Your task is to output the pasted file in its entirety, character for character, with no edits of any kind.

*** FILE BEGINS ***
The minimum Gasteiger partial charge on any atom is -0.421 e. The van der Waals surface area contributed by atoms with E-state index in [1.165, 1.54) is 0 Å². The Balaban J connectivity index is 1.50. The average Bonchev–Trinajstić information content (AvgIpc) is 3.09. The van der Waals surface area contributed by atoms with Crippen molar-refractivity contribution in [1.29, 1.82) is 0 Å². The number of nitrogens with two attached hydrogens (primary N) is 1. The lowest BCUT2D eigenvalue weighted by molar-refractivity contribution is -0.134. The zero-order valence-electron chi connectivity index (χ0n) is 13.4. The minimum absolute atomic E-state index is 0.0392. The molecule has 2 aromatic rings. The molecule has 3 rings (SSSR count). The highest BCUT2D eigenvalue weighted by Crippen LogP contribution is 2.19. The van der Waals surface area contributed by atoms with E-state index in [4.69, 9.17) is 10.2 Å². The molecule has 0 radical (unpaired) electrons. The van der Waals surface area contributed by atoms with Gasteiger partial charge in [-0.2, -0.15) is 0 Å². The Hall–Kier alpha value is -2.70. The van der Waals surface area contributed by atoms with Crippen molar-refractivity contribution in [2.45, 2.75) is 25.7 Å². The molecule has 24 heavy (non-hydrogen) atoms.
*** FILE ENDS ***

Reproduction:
The minimum Gasteiger partial charge on any atom is -0.421 e. The van der Waals surface area contributed by atoms with E-state index in [1.165, 1.54) is 0 Å². The Balaban J connectivity index is 1.50. The average Bonchev–Trinajstić information content (AvgIpc) is 3.09. The van der Waals surface area contributed by atoms with Crippen molar-refractivity contribution in [1.29, 1.82) is 0 Å². The number of nitrogens with two attached hydrogens (primary N) is 1. The lowest BCUT2D eigenvalue weighted by molar-refractivity contribution is -0.134. The zero-order valence-electron chi connectivity index (χ0n) is 13.4. The minimum absolute atomic E-state index is 0.0392. The molecule has 2 aromatic rings. The molecule has 3 rings (SSSR count). The highest BCUT2D eigenvalue weighted by Crippen LogP contribution is 2.19. The van der Waals surface area contributed by atoms with E-state index in [4.69, 9.17) is 10.2 Å². The molecule has 0 radical (unpaired) electrons. The van der Waals surface area contributed by atoms with Gasteiger partial charge in [-0.2, -0.15) is 0 Å². The Hall–Kier alpha value is -2.70. The van der Waals surface area contributed by atoms with Crippen molar-refractivity contribution in [2.45, 2.75) is 25.7 Å². The molecule has 24 heavy (non-hydrogen) atoms.